No soliciting, please?
November 15, 2010 12:41 AM   Subscribe

Will physically soliciting my web development service do more harm than good?

I am finally ready to make my dream of transitioning to a full-time web developer a reality. I have seven years of experience consisting of knowledge of HTML, PHP, MySQL, WordPress, CSS, Photoshop and Illustrator. I can handle both graphic design and backend coding. Skill set isn’t my concern. I’m also an accomplished communicator. I feel as though it is one of my strongest skills. I’m a people person, and a yes man, at heart.

I plan to place an ad in our local newspaper, and I also plan to attend Chamber of Commerce meetings. I would really like to physically enter a potential client’s location and solicit business. I would bring with me samples of my work, business cards, and a proposal customized to their needs based on research.

The heart of my question: What can I expect of this? As someone who has already witnessed unwelcomed solicitors doomed to wait endless periods of time in the lobby, I don’t want this to be my fate.
I plan on targeting local surgery centers, law offices, and CPAs who currently do not have websites. I am located in a fast growing metropolitan area.

Other concerns:
Who should I speak to? Should I settle for a receptionist, or wait for a supervisor?
Will soliciting in person hurt my reputation?
What are the chances of being escorted out by some type of security?
Should I bring a gift basket a la Michael Scott?
posted by andrewsa to Work & Money (9 answers total) 3 users marked this as a favorite
Best answer: Firstly, I really don't think you should be just turning up at places unannounced, because you will be shown the door, and they won't take you seriously again. It's a waste of your valuable time. This isn't the 1950s. People just don't do business this way anymore - well, charities and scam artists do, but that's about all. If someone showed up at my door offering services like yours, I'd be wondering (a) whether it was a scam, and (b) why they were so short of work that they could even find the time to do this encyclopedia-salesman thing. The nearest you should get to this sort of contact is a targetted mailing to local businesses; if they're interested they'll get in touch.

The Chamber of Commerce thing is a good idea. A friend of mine doing what you're doing made a few really useful contacts that way, some of them directly, and some of them through leads. Networking is absolutely essential early on. Later, your focus is likely to be much more on referrals and retention. A local paper ad may or may not be worthwhile; the experience of people I know who've tried it is that it wasn't useful at all. But it may depend on the paper.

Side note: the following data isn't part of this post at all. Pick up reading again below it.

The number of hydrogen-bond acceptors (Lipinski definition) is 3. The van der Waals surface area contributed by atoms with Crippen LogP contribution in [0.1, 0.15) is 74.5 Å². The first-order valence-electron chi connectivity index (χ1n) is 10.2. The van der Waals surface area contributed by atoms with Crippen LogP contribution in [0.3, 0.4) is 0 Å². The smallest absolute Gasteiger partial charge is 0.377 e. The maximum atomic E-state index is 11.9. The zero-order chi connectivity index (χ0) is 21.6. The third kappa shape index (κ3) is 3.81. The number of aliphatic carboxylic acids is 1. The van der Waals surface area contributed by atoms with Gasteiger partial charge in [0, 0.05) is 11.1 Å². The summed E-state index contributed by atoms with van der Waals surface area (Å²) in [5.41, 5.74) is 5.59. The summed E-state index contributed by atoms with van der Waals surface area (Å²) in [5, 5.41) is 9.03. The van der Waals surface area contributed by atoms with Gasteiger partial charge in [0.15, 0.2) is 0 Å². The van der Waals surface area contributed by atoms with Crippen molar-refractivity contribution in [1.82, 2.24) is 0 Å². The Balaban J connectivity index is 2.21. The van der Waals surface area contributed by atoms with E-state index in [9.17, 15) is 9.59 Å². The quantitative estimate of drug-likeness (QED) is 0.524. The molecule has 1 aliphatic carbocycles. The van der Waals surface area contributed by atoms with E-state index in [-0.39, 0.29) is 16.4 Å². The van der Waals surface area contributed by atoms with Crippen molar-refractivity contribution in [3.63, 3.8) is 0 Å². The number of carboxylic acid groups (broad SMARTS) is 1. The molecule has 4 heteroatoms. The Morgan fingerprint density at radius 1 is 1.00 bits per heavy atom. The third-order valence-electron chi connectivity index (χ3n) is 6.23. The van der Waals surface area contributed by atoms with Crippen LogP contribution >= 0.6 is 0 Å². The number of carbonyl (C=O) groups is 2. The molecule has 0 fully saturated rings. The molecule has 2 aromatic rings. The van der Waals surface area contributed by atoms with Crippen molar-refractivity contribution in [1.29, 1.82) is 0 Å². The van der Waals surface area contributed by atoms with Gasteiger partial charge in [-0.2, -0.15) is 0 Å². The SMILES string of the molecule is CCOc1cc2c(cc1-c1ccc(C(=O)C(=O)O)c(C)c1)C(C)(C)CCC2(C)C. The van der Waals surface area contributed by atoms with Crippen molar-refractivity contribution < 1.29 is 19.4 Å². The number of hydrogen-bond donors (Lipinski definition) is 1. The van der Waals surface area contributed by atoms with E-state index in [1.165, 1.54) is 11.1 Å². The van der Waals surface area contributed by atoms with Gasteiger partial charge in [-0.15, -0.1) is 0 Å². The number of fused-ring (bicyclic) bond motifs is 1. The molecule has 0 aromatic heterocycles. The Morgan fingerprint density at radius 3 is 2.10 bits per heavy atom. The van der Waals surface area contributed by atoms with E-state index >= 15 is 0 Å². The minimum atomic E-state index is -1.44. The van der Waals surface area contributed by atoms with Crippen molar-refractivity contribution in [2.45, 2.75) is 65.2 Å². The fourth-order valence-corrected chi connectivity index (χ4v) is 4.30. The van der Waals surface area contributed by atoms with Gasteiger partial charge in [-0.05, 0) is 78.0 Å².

posted by le morte de bea arthur at 2:10 AM on November 15, 2010 [1 favorite]

Agreeing with le morte's take, and, the designs featured on your site do not look at all like good fits for "local surgery centers, law offices, and CPAs." Local bands might be a better target.

(The "about" on your main page leads to "Index of /" and a proofreader would be a boon. Also onsider making your Flickr stream more conservative if you want to target more conservative clients)
posted by kmennie at 4:09 AM on November 15, 2010

Another vote for bad idea. The time you're wasting sitting around someone's lobby could be used to expand your portfolio (if its the one in your profile, its very limited, both in quantity and range, for someone with 7 years experience, I'd expect much more and varied samples).

I've never been short enough of work to try this but I feel your time would be better spent finding companies that already have websites (you don't have to sell them on the concept of having a website or finding hosting) but have old/bad websites and create a mockup design to show them how good their site could look. Even better if you have a friend or family member whose website you could improve to use as a 'case study' - ie. After I redesigned Jo Bloggs site sales/enquiries/donations increased by x%. But email it to them rather than going to their office.

I did a similar thing recently but it wasn't a complete 'cold call', my mum is part of a committee that had a horrible old website that she couldn't even access (despite reporting the problem to their hosting company multiple times), when it was her turn to chair the committee, she found out how much it was costing and called me to ask if that was reasonable. They were spending thousands of pounds for a CMS that their staff weren't able to use effectively, 'database hosting' and hundreds for 'domain registration'. The committee negotiated and debated for months and my mum kept coming back to me for advice and telling me the nonsense their current provider was telling them. In the end I threw together something in half a day (not the greatest design in the world heh, I'm not a designer but it was still better than what they had) just to show them what they could have in in no time at all and for a fraction of the cost of what they'd been paying. They loved it and switched over as quick as they could transfer the domain ownership (their old provider registered it in their own name). I've since referred them to a proper designer but even before that's gone live their registrations are up and their staff are able to edit content and keep the site up-to-date much more easily.
posted by missmagenta at 4:41 AM on November 15, 2010

If your heart is set on the newspaper ad, you may want to try an ad on your local newspaper's website. Your ad deserves to be in color, and if you're just starting out, you may not be able to afford color in print. Plus if they give you the specs, you'll be able to create your own ad in Photoshop or Flash rather than rely on their artist to do it for you.

I think telephone cold calling would be better. Have a letter, a PDF of your rates and a list of links (or a PDF of samples) ready then ask if you can email the information out to the manager or senior partner or decisionmaker. Email, then follow up with a phone call in a few days